Despite reassurances from Oracle, advocates of yet another ex-Sun Microsystems technology are voicing concern about the future of their software. In this latest case, the technology is Lustre, a file system widely used across the supercomputing community.
"Lustre is in a bit of a flux at the moment. The community feels a little bit that Oracle is turning its back to them, and there is discussion going on over whether or not Oracle is forking the code," said Brent Gorda, CEO of Whamcloud, a San Francisco-based, venture capital-funded company recently started to service the potential market of HPC (high-performance computing), Linux-based Lustre users.
While Oracle has pledged to continue to develop the software, it has no plans to sell commercially supported versions of the software beyond version 1.8.3, the last released by Sun, except as part of integrated packages of Oracle hardware and software.
With Oracle potentially scaling back its plans to offer Lustre as widely as possible, the file system joins a number of other Sun technologies whose futures appear altered or cloudy since Oracle acquired Sun in January, such as OpenOffice (now renamed LibreOffice), OpenSolaris, OpenSSO, and others.
The last public announcement the company made about its plans for the technology was at the Lustre User Group 2010 meeting in Monterey Bay, California, last April, according to Gorda. He said that Oracle has not made any announcements about Lustre since the meeting. "In the community, we're left wondering and assuming bad things," he said. Oracle declined to be interviewed for this article.
At that meeting, Oracle engineer Peter Bojanic gave the audience an overview of Oracle's plans for the technology.
In short, he explained that Oracle will continue to sell a commercially supported version of the current edition of the software, version 1.8, but has no plans to sell a standalone, software-only version of the next release, version 2.0. It will, however, continue to shepherd the development of the software and use it as part of integrated hardware/software offerings. Oracle released version 2.0 in August.
Much like IBM offers its own parallel file system, GPFS (General Parallel File System), for its high-performance computing systems, Oracle will maintain Lustre primarily for its own systems, Gorda said. Whamcloud sees its niche in supporting Linux-based Lustre deployments that run on commodity x86 servers.
"Because of the perception that Oracle is backing away from HPC and open Linux, there is a hole there, and we started Whamcloud to service that area," Gorda said.
Lustre is what is widely known as a massively parallel file system, meaning that it can be used for storing vast arrays of data across multiple nodes, by using a central index of where all the data is kept. The technology is used across a large percentage of the world's fastest supercomputers.
Beyond supercomputing, Gorda sees Lustre as a good fit for the emerging field of cloud computing. "Lustre has already proved itself to run at speeds that are incredibly demanding. I think of it as a superset of what cloud computing and data analytics needs," he said.
Lustre has multiple controllers, which means that there is less chance of having a bottleneck when lots of sources are seeking or writing data to disks. It has been shown to support more than 50,000 clients simultaneously. Lustre can deliver over 2GB/s (gigabits per second) to an individual client. It is an open-source technology, though in 2007 Sun Microsystems acquired CFS, the company that did much of the early development work.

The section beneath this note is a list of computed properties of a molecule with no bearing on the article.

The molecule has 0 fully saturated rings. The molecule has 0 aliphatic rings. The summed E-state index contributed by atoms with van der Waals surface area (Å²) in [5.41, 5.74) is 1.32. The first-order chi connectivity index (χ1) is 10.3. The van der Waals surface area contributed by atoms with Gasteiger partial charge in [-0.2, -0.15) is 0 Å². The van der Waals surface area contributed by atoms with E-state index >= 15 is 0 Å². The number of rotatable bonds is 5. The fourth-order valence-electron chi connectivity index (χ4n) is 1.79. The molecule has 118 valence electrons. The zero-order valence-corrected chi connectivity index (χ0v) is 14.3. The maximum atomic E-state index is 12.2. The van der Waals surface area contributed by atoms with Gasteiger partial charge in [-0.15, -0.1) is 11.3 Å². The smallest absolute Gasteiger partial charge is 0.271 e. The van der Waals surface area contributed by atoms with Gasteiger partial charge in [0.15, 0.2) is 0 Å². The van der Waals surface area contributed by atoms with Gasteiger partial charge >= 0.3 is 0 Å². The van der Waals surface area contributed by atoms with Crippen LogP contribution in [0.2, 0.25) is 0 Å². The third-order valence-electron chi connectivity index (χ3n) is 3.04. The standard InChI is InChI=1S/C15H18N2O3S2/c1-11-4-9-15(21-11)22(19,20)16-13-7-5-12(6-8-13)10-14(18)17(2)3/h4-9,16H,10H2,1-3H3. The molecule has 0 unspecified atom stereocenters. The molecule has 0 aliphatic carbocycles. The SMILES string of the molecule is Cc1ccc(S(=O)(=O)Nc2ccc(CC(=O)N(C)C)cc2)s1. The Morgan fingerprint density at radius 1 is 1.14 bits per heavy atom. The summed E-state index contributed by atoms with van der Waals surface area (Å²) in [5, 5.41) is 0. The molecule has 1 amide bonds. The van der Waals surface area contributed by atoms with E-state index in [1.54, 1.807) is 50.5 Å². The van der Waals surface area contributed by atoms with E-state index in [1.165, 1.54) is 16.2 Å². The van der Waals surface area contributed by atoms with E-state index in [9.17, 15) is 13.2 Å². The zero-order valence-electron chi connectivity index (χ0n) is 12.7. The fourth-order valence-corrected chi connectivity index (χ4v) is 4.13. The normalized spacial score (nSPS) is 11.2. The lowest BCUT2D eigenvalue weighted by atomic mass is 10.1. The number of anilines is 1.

"Lustre is a good, scalable, robust file system," said Mark Seager, principal investigator for supercomputing platforms at the U.S. Energy Department's Lawrence Livermore National Laboratory (LLNL). About 25 of the lab's systems, both for classified and unclassified work, run on the file system.
LLNL was the first large organization to use the file system in a production development, and continues to fund its development. LLNL also turned out to be one of Whamcloud's first customers. Last week, LLNL commissioned Whamcloud to undertake a number of Lustre-related tasks. One is upgrading the LLNL's LMT (Lustre Monitoring Tool) so that it can work with Lustre 2.0. A debugging tool, LMT allows an administrator to determine if one particular application is taking up too many resources.
"In a multi-user environment, when a file system gets too busy, it is hard to correlate what application is causing that," Gorda said. LLNL will make this software open source, and it is scheduled to be released early in 2011.
Whamcloud will also help LLNL characterize Lustre performance on solid-state disks, which are expected to be widely used in HPC systems as their storage needs continue to balloon. "We expect that we'll find performance issues inside Lustre that would be addressed in the long term," Gorda said. "We're getting a metric for determining if Flash [drives] are the right thing to use."
In contrast to Gorda's claims, LLNL's Seager has not felt that Lustre support has lagged since Oracle assumed control of the technology. Oracle has helped LLNL in matters of hardware maintenance and improving the way the failover mechanisms work. "We're very happy with the collaboration with Oracle," he said.
Still, Whamcloud plans to ramp up support for the technology.
"There's been this confusion for the past six months, and I think we're seeing a calm return to the community. People are seeing that Lustre is not going away," Gorda said.